Bratislava – a town and country tour

Walking down a narrow pedestrian lane in Bratislava, lined with many weathered storytelling buildings, you are met by a comical little character, Cumil, peeping from a manhole in Panska ut. A few yards on a paparazzi-like photographer is peeping around the building’s corner. Schoner Naci greets you in polite style, waving his top hat. To catch my breath, I sit down on an icy cold brass bench on Old Town Square, with Napoleon watching over my shoulder.


You might think it is a typical scene of mimic street actors, which is a popular scene on the Ramblas  in Barcelona. However, when strolling along the  fairy tale-like narrow curving alleys and streets of  Bratislava, many interesting  characters – street sculptures – will welcome you in  and around old town Bratislava, each telling a very original story.

Last night, while sipping some excellent local red wines of the region, I met an entertaining local in the warmth of Vináreň Pod Baštou, a very unique vaulted wine bar. Marian, the chairperson of the Slovakian Tourist Authority,  agreed to show me during the  next two days his Bratislava, as well as our mutual interest, the Karpanian Wine Region.

Dobré ráno – Good Morning to you! Are you ready to be introduced  to Bratislava?

I turn around and leaning onto Napoleon’s back, Marian starts to lead me into his country’s history  of the Ottomans and Habsburgs,  the Velvet Revolution leading onto the Velvet Divorce. The winding streets of Old Town are really a  walk into history: Michalská brána (St Michael’s Gate) down Venturska Michalska to Konkatedrála sv Martina (St Martin’s Cathedral); the Rococo Mirbach palace, Pálffy Palace and Primate’s Palace; the bastion-like Bratislavsy hrad (Castle) passing the Good Shepherd’s House, the Jewish Quarter to the asymmetrical cablestayed modern bridge spanning the Dunaj River.

Two prominent squares are featured in the Bratislava Old Town area: Hlavné Námesti, the main square with Maximillian’s fountain at the heart facing the gabled Town Hall, where we enjoyed a quick cappuccino in Roland’s Art Nouveau Coffee House. Here Marian showed me a model of the Magic Turk, an automated chess-playing invention by Wolfgang von Kempelen in 1770. Kempelen challenged the audiences to play the Turk at chess and almost all were defeated.


The largest square, Hviezdoslavovo Námesti, is lined with restaurants, bars and cafés. The imposing Slovak National Theatre, home to Bratislava’s ballet and opera performances, borders the one  end of a tree-lined oblong square.

Many organised walking tours, as well as the popular red tram-trolley, depart from the Ganymede Fountain. At the other end of this heart of the city, another sculpture is facing the leafy promenade: Hans Christian Anderson, with all his fairytale-like characters clinging around his body (the drummer boy, the crowned frog, the butterfly).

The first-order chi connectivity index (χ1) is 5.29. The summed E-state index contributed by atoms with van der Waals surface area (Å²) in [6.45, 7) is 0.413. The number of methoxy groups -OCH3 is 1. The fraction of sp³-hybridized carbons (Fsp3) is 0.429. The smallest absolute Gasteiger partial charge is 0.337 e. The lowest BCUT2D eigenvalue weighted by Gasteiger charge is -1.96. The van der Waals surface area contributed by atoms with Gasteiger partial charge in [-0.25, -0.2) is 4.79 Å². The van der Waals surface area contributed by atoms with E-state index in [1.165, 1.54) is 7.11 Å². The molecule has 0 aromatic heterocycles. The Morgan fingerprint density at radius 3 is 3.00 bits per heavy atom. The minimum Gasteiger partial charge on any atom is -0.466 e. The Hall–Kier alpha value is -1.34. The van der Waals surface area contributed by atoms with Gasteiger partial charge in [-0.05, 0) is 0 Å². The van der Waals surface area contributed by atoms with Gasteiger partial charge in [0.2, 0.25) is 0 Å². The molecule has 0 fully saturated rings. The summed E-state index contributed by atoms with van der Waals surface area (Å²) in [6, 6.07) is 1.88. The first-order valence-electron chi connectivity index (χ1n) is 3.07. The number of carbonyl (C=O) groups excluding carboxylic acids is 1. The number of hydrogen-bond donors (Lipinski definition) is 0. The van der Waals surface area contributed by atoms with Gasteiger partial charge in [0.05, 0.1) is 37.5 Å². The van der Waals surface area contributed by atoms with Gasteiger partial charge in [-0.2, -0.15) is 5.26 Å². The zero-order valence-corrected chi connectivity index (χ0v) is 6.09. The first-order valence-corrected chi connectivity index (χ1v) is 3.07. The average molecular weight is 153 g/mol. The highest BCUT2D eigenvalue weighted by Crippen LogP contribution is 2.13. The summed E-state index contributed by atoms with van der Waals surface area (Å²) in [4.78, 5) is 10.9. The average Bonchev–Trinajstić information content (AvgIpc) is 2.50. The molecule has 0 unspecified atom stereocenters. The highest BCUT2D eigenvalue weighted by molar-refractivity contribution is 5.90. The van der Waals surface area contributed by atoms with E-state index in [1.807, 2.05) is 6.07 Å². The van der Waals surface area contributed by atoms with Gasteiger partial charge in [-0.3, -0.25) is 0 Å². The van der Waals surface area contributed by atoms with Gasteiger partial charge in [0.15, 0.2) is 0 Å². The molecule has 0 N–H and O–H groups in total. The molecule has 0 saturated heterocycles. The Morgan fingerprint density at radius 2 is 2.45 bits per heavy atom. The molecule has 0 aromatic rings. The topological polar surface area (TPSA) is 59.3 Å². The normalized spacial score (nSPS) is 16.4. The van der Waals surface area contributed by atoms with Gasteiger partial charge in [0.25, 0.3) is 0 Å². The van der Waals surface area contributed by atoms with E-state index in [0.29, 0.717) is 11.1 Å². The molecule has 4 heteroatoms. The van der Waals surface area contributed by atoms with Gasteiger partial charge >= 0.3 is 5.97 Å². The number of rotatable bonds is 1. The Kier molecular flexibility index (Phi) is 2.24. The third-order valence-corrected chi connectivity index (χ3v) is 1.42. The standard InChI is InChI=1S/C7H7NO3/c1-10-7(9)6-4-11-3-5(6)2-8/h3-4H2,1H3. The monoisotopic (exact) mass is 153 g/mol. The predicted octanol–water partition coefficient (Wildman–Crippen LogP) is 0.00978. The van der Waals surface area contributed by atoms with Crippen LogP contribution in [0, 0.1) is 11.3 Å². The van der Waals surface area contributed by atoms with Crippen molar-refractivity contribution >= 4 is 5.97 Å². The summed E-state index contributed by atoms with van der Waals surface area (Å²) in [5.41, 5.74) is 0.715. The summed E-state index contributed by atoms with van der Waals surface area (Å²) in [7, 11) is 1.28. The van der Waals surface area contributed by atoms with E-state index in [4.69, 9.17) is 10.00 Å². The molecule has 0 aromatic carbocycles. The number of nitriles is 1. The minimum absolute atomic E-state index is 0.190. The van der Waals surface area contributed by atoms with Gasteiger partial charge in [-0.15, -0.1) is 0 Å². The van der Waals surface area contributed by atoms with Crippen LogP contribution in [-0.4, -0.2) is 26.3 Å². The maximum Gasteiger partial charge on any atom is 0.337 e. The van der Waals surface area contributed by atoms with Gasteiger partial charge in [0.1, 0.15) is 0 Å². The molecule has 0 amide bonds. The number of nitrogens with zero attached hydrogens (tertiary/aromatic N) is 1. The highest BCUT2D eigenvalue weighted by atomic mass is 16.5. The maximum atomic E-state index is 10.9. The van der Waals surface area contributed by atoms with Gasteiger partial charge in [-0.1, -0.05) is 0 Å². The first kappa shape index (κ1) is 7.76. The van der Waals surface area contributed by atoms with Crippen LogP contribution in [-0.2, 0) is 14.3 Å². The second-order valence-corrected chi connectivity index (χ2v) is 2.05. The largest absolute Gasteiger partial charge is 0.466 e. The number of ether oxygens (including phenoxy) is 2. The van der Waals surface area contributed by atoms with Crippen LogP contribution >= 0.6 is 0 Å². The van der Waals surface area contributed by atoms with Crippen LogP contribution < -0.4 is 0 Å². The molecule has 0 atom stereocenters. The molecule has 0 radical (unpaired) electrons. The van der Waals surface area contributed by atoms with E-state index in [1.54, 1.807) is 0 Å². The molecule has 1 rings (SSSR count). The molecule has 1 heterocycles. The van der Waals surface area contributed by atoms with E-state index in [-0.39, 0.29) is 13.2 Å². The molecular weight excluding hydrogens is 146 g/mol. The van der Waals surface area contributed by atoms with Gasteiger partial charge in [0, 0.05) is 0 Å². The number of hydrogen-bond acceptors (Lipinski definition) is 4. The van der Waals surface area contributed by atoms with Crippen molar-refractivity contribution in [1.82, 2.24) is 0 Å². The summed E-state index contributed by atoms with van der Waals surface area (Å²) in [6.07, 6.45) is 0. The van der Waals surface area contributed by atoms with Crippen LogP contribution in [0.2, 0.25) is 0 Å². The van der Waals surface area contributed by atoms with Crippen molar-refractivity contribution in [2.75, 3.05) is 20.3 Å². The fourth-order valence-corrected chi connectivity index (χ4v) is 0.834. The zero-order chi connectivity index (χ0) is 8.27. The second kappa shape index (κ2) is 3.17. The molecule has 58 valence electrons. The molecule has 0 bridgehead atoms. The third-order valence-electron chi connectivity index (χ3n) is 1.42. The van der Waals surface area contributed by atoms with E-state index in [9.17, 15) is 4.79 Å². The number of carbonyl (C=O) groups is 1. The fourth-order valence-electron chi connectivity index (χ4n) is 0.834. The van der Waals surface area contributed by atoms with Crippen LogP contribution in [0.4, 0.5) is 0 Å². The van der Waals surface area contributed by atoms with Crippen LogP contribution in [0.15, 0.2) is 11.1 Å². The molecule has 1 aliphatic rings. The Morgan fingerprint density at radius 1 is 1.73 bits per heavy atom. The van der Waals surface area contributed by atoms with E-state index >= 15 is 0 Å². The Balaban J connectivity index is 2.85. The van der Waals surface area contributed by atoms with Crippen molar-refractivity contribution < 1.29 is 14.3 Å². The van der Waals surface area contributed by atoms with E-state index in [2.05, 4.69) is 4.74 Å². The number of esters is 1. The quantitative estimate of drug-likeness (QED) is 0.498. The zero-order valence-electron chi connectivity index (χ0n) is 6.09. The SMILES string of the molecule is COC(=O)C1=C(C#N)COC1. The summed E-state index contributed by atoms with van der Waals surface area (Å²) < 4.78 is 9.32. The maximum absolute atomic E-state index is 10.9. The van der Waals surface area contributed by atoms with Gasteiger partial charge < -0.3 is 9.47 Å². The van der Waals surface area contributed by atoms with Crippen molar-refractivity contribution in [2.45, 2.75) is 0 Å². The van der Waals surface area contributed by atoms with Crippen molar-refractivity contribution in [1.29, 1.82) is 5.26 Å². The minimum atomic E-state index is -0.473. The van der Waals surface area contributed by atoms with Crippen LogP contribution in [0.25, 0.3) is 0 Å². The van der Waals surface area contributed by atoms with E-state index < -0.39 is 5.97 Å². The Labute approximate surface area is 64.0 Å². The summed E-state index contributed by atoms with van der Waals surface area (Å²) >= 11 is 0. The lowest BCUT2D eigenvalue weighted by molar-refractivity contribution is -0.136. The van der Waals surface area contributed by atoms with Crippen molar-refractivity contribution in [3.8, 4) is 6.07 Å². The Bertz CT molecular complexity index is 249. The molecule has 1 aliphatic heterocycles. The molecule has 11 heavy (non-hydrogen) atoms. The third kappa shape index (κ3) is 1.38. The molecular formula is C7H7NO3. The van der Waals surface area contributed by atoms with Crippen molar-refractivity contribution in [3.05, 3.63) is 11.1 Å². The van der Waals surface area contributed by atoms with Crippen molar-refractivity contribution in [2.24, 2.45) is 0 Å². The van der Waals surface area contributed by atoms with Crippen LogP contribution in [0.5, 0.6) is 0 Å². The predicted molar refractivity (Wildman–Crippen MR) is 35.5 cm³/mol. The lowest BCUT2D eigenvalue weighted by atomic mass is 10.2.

During the month of December, not even the icy cold nights of Bratislava can dampen the colourful ambience of the Christmas Markets on both squares. You can see they are already preparing to erect the temporary shelters now.

A wide variety of beautiful buildings features commemoration plaques to luminaries such as Bartok, Mozart, List, Hummel and Pálffy.  In addition, set into the cobbled stones are numerous brass crowns along the streets. The coronation way will lead you all the way to the St Martin’s Cathedral, where 11 Hungarian kings were crowned.

When the road was raised and the elevated highway that is separating the Dóm sv Martina,  was built, a Jewish cemetery was buried, including the grave of Chatam Sofer, the great scholar and rabbi. Facing a small square between the cathedral and the road, a striking, but very simple wall mural and sculpture commemorates the contribution of the Jewish community to Slovakia.

As in many European cities, the best way to feel the ambience of the Staro Mesto (Old Town) is to stroll through the meandering narrow cobblestone streets on foot. While walking on the foil of fallen leaves and pointing to the grotesque gargoyle-like character of a dwarf peeping at passers-by from his tiny bay window at Panská 29.

Marian reminds me:

Always remember to notice the details both on the floor and on the facades of the historic buildings: only then, you will be introduced to the endless stories of  Bratislava.

Bratislava is packed with museums; a great variety of themes to cater for almost every taste: from wine to music to cars, from dungeons to clocks to archaeology. In an otherwise very Baroque  city, several excellent examples of  the Art Nouveau movement are found within the city. The striking Blue Church (Modry kostolik) was designed by the Hungarian architect, Ödön Lechner in 1907 to commemorate the 700th anniversary of St Elizabeth, the city’s only  well-known saint.

blue brat